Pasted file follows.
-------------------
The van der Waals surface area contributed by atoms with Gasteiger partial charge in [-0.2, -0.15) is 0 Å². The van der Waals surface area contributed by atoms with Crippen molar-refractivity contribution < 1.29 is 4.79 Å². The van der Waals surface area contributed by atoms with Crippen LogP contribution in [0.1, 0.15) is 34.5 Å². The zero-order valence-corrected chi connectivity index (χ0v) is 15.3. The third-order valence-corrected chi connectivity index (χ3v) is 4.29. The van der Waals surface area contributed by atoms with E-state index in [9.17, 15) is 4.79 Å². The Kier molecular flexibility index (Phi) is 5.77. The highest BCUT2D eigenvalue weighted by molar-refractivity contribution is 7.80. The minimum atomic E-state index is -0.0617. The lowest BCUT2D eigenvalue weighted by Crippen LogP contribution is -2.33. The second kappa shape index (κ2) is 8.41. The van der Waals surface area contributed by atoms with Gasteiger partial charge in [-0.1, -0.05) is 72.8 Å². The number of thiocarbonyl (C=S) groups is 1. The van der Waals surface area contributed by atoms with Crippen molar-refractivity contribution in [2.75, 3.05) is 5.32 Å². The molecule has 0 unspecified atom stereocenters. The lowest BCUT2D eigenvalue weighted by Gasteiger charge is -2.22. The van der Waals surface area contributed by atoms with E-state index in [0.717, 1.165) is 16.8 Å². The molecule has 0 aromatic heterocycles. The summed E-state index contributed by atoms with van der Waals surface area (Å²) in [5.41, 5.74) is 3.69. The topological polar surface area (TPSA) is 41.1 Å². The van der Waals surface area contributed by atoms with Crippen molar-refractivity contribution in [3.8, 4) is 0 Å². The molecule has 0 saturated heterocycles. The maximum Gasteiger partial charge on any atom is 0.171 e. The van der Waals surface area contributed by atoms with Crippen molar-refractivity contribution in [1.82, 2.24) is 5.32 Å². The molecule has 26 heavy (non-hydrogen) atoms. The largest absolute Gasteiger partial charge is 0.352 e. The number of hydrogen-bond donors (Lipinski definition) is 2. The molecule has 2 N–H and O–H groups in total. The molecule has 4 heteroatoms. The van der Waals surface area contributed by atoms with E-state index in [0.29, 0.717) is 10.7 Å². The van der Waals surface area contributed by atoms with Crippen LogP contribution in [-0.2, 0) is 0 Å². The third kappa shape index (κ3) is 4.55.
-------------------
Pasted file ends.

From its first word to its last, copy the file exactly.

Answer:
The van der Waals surface area contributed by atoms with Gasteiger partial charge in [-0.2, -0.15) is 0 Å². The van der Waals surface area contributed by atoms with Crippen molar-refractivity contribution < 1.29 is 4.79 Å². The van der Waals surface area contributed by atoms with Crippen LogP contribution in [0.1, 0.15) is 34.5 Å². The zero-order valence-corrected chi connectivity index (χ0v) is 15.3. The third-order valence-corrected chi connectivity index (χ3v) is 4.29. The van der Waals surface area contributed by atoms with E-state index in [9.17, 15) is 4.79 Å². The Kier molecular flexibility index (Phi) is 5.77. The highest BCUT2D eigenvalue weighted by molar-refractivity contribution is 7.80. The minimum atomic E-state index is -0.0617. The lowest BCUT2D eigenvalue weighted by Crippen LogP contribution is -2.33. The second kappa shape index (κ2) is 8.41. The van der Waals surface area contributed by atoms with Gasteiger partial charge in [-0.1, -0.05) is 72.8 Å². The number of thiocarbonyl (C=S) groups is 1. The van der Waals surface area contributed by atoms with Crippen molar-refractivity contribution in [2.75, 3.05) is 5.32 Å². The molecule has 0 unspecified atom stereocenters. The lowest BCUT2D eigenvalue weighted by Gasteiger charge is -2.22. The van der Waals surface area contributed by atoms with E-state index in [0.717, 1.165) is 16.8 Å². The molecule has 0 aromatic heterocycles. The summed E-state index contributed by atoms with van der Waals surface area (Å²) in [5.41, 5.74) is 3.69. The topological polar surface area (TPSA) is 41.1 Å². The van der Waals surface area contributed by atoms with Crippen molar-refractivity contribution in [3.8, 4) is 0 Å². The molecule has 0 saturated heterocycles. The maximum Gasteiger partial charge on any atom is 0.171 e. The van der Waals surface area contributed by atoms with Crippen molar-refractivity contribution in [1.82, 2.24) is 5.32 Å². The molecule has 26 heavy (non-hydrogen) atoms. The largest absolute Gasteiger partial charge is 0.352 e. The number of hydrogen-bond donors (Lipinski definition) is 2. The molecule has 2 N–H and O–H groups in total. The molecule has 4 heteroatoms. The van der Waals surface area contributed by atoms with E-state index in [0.29, 0.717) is 10.7 Å². The van der Waals surface area contributed by atoms with Crippen LogP contribution in [-0.2, 0) is 0 Å². The third kappa shape index (κ3) is 4.55.